Sunday, 16 June 2013
A lead in the polls isn’t ‘connecting’ with the public.
Could this be the end for Dick Dastardly, otherwise known as UKIP leader Nigel Farage? An opinion poll published this week shows the surge his party experienced after the recent local elections had spluttered out like a cheap firework.
The poll conducted by ICM for the Guardian puts UKIP on 12%, down from 18% a few weeks ago but still three points up on their previous highest rating. Labour polled 36% with the Tories on 29 and the Lib Dems managing a minor rally to join UKIP on 12%.
Despite being ahead this is no time for the two Ed’s to be popping champagne corks, the same poll gives David Cameron and George Osborne a 9% lead when rated for economic competence; so showing themselves willing to dismantle the principle of universal benefits has brought Labour exactly nothing in terms of political advantage.
It isn’t all good news for David Cameron though, less than half the people questioned believed he has the backing of his party, a fall from 62% last year.
Speaking about the results to politics.co.uk on Wednesday Martin Boon of ICM said they showed that the public were ‘plainly fed up with politicians of all stripes’ and that as a result fewer people were willing to admit, even to themselves, ‘who they will plump for next time.’
The rapid decline of UKIP is hardly a surprise; they are a classic one trick pony of a party, on any subject other than Europe they have little to say worth listening to. Farage is an entertaining contrarian in small doses; prolonged exposure always results in severe irritation.
This poll offers even less comfort to the three main parties than it does to UKIP, many of the members of which are much happier shaking their fist at the world than trying to change it.
Labour have managed to establish a healthy lead, but not a good enough one to win the next election; the Tories have retained their, utterly unfounded, reputation for economic competence; meanwhile the Liberal Democrats are just relieved to still be breathing. As it stands the Tories will probably win the next election due to being seen as the ‘least worst’ option and the whole sorry farce will trundle on as before.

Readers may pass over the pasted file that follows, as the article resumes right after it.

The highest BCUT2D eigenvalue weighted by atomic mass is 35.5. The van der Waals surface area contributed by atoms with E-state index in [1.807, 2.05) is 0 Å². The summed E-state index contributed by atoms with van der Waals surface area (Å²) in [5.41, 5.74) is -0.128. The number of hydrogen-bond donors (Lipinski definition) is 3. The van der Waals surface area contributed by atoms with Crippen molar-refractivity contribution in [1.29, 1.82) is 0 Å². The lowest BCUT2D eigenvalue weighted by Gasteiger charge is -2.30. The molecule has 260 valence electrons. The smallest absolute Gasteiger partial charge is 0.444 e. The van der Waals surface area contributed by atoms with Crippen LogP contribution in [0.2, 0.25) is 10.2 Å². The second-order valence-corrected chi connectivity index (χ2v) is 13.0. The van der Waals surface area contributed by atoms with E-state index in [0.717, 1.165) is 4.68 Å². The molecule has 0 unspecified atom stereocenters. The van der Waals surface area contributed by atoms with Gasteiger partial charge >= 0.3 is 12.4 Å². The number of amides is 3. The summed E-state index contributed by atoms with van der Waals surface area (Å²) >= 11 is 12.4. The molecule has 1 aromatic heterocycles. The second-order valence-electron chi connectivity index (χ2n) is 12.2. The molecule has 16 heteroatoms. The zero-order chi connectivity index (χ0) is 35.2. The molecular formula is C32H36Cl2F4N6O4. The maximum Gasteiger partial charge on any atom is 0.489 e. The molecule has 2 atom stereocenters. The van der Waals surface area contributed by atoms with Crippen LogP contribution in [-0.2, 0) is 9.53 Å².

What this poll tells us is that the public are heartily sick of politics. They see it as a nasty parlour game played by strange people that has only a tangential connection to their everyday concerns.
This is almost entirely down to the antics of the boys, and a few girls, in the Westminster bubble. They hollowed out their grassroots party networks because they found all those members with quaint ideas about having a say on policy tiresome; preached hypocritically about tightening belts whilst fiddling their expenses and every week they are the ones who embarrass an ancient parliamentary tradition with the childish freak show that is PMQ’s.
I say the parlous state of British politics in the second decade of the twenty first century is almost entirely down to the behaviour of its practitioners, almost, but not completely; we the voters have to take a slice of the blame cake too. We had an opportunity to vote for a more mature type of politics in the 2011 referendum on AV, but thanks to a mix of apathy and fear let it slip though our fingers.
For the system to regain public confidence we need a parliament that looks more like the country it governs, with more BME members and women certainly and more people who have had jobs outside politics too. We also need a political culture that is lass adversarial and more collaborative; sadly I won’t risk holding my breath as I wait for one to arrive.
The three main parties will, no doubt, be relieved to see Nigel Farage exit stage left, although he was rather more like a character in a PG Wodehouse novel than a real extremist; a noisy, but ultimately harmless, buffoon who added to the comedy of life as he shot across the political firmament en-route to the inevitable pratfall.
The next such figure or the one after that to arise may not be so benign though; when the public lose faith in politics genuine extremism flourishes.